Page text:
Sleeping with a screen on can lead to female obesity

The researchers considered several other compounding factors, like sleep deprivation, which could have played a role in the association between artificial light exposure at night and weight gain.

The analysis, published Monday by the National Institute of Health, used questionnaire data from 43,722 women between the ages of 35 and 74.

The results suggest that cutting off lights at bedtime could reduce women's chances of becoming obese.

Ashton suggests that women create a prime sleeping environment for themselves by using tools like eye masks and blackout shades or drapes. "We know from experimental studies in people that light at night affects our metabolism in ways that are consistent with increased risk of metabolic syndrome", von Schantz said. "It is a medical necessity on par with our food and our fitness".

At their first check-in, the women were asked to report on their light exposure while they slept - whether they kept lights on in their rooms or in other rooms, whether light shone in through the windows, whether they slept with a TV on, and even from low-light sources such as clock radios.

The study researchers found that women who reported exposure to light at night while sleeping were more likely to gain weight and become obese over almost six years, compared with women who were not exposed to light at night.

"While sleeping with a small night light was not associated with putting on pounds, researchers found that women who slept with a room light or television on were 17 percent more likely to have gained approximately 11 pounds or more during the study's follow-up period".

"Our findings. suggest that lowering exposure to [artificial night at light] while sleeping may be a useful intervention for obesity prevention", researchers said.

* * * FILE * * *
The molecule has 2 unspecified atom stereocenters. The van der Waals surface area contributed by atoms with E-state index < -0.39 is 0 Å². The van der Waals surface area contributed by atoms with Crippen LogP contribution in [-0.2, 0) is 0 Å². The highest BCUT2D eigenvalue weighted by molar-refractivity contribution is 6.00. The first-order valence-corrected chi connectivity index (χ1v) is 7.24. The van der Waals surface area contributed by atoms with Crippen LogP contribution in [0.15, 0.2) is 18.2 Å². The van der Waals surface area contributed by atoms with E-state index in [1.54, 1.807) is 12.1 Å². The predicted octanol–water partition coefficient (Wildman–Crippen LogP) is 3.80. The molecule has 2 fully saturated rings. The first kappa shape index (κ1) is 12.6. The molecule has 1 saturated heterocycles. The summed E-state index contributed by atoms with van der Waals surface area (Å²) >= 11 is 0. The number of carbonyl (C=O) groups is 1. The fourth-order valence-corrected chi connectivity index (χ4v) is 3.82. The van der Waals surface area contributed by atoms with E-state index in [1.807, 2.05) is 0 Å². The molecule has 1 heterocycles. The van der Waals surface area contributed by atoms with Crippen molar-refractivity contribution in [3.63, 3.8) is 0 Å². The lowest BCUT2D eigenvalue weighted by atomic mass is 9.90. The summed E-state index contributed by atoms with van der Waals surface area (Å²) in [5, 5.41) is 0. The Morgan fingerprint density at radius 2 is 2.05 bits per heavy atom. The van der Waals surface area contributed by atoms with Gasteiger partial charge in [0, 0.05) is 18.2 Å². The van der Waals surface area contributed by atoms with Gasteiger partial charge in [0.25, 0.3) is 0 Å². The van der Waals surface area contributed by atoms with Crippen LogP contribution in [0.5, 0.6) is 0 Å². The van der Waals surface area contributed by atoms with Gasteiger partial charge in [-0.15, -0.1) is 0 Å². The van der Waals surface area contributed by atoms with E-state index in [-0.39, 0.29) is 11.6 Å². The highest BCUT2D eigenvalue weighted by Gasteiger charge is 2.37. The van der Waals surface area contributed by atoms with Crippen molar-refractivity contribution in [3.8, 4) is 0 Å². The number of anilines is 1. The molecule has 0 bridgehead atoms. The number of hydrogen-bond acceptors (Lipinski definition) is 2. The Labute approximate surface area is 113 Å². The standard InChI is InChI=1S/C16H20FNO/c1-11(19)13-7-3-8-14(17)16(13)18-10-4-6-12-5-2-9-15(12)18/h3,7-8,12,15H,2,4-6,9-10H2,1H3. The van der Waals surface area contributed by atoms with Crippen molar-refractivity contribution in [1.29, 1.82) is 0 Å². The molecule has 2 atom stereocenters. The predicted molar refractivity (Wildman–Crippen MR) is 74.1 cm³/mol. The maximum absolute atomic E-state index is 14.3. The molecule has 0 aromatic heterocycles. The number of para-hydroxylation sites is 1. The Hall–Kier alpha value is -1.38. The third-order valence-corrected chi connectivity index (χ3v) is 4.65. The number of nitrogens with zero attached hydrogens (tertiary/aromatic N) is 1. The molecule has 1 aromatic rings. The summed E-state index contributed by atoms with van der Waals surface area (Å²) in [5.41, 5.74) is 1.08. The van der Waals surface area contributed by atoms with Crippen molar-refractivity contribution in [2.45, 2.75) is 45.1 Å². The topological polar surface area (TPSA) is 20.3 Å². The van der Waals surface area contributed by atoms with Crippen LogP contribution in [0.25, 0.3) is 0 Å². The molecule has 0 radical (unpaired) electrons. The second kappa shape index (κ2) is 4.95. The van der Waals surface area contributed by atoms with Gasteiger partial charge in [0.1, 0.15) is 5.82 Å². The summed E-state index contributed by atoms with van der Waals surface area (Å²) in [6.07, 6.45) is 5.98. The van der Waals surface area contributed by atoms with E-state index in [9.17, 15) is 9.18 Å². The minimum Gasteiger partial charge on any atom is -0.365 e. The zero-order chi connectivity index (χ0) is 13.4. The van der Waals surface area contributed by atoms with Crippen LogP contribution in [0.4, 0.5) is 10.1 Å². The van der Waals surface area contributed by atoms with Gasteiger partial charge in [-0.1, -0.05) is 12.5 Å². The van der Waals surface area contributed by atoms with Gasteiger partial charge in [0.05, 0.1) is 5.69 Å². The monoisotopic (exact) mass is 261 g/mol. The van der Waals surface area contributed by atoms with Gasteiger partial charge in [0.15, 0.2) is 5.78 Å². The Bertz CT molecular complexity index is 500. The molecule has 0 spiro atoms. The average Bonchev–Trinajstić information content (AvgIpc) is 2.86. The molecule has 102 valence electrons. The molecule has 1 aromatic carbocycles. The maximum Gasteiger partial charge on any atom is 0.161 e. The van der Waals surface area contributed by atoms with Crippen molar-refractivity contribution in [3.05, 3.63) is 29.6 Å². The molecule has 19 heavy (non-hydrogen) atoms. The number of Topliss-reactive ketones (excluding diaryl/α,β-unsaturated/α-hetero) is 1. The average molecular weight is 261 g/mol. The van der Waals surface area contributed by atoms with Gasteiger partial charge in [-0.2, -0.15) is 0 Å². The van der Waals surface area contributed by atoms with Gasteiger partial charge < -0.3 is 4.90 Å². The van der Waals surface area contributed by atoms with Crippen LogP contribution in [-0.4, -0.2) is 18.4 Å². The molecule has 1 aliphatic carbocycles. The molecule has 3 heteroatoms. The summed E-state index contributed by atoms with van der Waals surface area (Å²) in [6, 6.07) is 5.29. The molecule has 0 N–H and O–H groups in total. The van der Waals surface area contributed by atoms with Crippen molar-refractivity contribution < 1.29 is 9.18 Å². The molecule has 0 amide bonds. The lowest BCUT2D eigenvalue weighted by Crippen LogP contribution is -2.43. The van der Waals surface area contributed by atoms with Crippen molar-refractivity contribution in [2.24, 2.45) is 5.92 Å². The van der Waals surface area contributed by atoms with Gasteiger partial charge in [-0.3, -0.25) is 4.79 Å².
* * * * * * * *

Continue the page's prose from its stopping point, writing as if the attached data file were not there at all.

Sandler said she is confident that the added weight wasn't from things like snacking at night, because the analysis accounted for other variables that could have led to weight gain such as diet, physical activity and sleep duration. Also, the study did not include men. He is a postdoctoral fellow at the US National Institute of Environmental Health Sciences in Research Triangle Park, North Carolina.

Respondents reported exposure to artificial light at night (ALAN) from televisions, smart phones, computers, e-readers and tablets, which emit a short wavelength-enriched light or "blue light" that previous research has linked to melatonin suppression and circadian disruption.

Lead author of the study, Yong-Moon Park, Ph.D., said, "Unhealthy high-calorie diet and sedentary behaviors have been the most commonly cited factors to explain the continuing rise in obesity". NIH is the primary federal agency conducting and supporting basic, clinical, and translational medical research, and is investigating the causes, treatments, and cures for both common and rare diseases.